Next, my husband.  DH is a superstar of husbands.  He stepped up and cooked yummy healthy meals and is always willing to go for a walk.  And he never waivered in his love and belief in me.  Sure, love comes from the inside, but it sure doesn’t hurt to have it from the outside also.

Next, my parents.  My mom told me that I wasn’t a total human failure because I had diabetes as many times as was possible.  And my dad had me start texting him my blood glucose readings – making it feel a bit more normal.

Support.  Love.  Regular exercise. Good health insurance.  All I needed to feel like a person who belongs to the world again.  Worthy of the world. 

So, happy birthday to me.  You are stuck with me, Society.  Say hello to the Queen of the Obesity Epidemic.  Long live the Queen!

It is not forever…

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I recently took my first Spin class.  It was wonderful and hard and exhilarating and my lady parts protested.  But I am glad I did it.  I have been exercising a lot lately – nearly everyday – from short walks with DH and sweet Annie to grueling 1.5+ hour ballet classes.  And I have found that it isn’t forever.  And everyday is easier – that the hardest part is showing up.*  And the second hardest part was surviving that first spin class.  The class was 45 minutes and I looked at the clock at least 90 times.  And in the middle, the instructor said “PUSH!  8 more seconds!!  This isn’t forever!”  And she was right.  And then she complimented me on making it through my first class without giving up, even though I only did about 1/3 of the stand-ups and increase tensions.  And I would have given her a million dollars if I had it.  Those who have figured it out give a true gift by encouraging (not patronizing) those of us who are just now figuring it out.  I am learning to love loving myself.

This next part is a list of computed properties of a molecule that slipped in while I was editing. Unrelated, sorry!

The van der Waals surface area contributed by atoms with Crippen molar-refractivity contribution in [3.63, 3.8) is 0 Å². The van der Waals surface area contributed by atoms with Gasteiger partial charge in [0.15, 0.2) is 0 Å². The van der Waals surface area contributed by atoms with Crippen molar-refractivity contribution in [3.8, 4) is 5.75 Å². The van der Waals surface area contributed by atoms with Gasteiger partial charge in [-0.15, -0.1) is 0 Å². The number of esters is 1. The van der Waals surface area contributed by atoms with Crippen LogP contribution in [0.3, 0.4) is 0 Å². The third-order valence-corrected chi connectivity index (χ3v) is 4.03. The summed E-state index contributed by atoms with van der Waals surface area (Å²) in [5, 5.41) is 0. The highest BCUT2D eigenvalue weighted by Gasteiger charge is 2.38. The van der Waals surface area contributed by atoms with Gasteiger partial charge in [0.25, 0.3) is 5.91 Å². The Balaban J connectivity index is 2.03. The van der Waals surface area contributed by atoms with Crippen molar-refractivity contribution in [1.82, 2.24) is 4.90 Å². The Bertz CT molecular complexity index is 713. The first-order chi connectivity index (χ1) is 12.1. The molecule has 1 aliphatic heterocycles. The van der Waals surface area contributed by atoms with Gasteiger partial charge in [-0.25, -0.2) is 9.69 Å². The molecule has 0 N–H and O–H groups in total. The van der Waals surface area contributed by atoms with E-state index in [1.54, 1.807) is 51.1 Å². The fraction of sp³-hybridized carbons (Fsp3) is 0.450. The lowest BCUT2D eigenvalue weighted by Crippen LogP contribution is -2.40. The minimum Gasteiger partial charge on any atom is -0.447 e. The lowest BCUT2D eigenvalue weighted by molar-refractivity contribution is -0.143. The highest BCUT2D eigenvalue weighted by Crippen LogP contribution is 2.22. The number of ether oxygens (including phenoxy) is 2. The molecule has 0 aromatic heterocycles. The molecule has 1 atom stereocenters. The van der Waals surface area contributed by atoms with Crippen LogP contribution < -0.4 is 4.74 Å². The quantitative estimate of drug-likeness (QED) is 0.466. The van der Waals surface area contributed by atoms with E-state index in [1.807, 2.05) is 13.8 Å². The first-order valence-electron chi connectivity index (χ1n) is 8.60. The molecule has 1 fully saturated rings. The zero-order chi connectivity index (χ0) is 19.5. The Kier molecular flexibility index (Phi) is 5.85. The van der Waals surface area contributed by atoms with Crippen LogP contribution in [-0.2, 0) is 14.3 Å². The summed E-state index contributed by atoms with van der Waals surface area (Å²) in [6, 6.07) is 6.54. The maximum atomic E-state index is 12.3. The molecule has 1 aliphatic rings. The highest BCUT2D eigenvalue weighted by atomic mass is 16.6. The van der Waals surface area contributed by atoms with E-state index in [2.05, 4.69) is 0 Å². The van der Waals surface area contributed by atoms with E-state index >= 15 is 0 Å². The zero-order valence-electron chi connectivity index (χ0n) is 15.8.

*These obvious insights about exercise realized by billions of people before me, brought to you by my big, beautiful self.  You are welcome.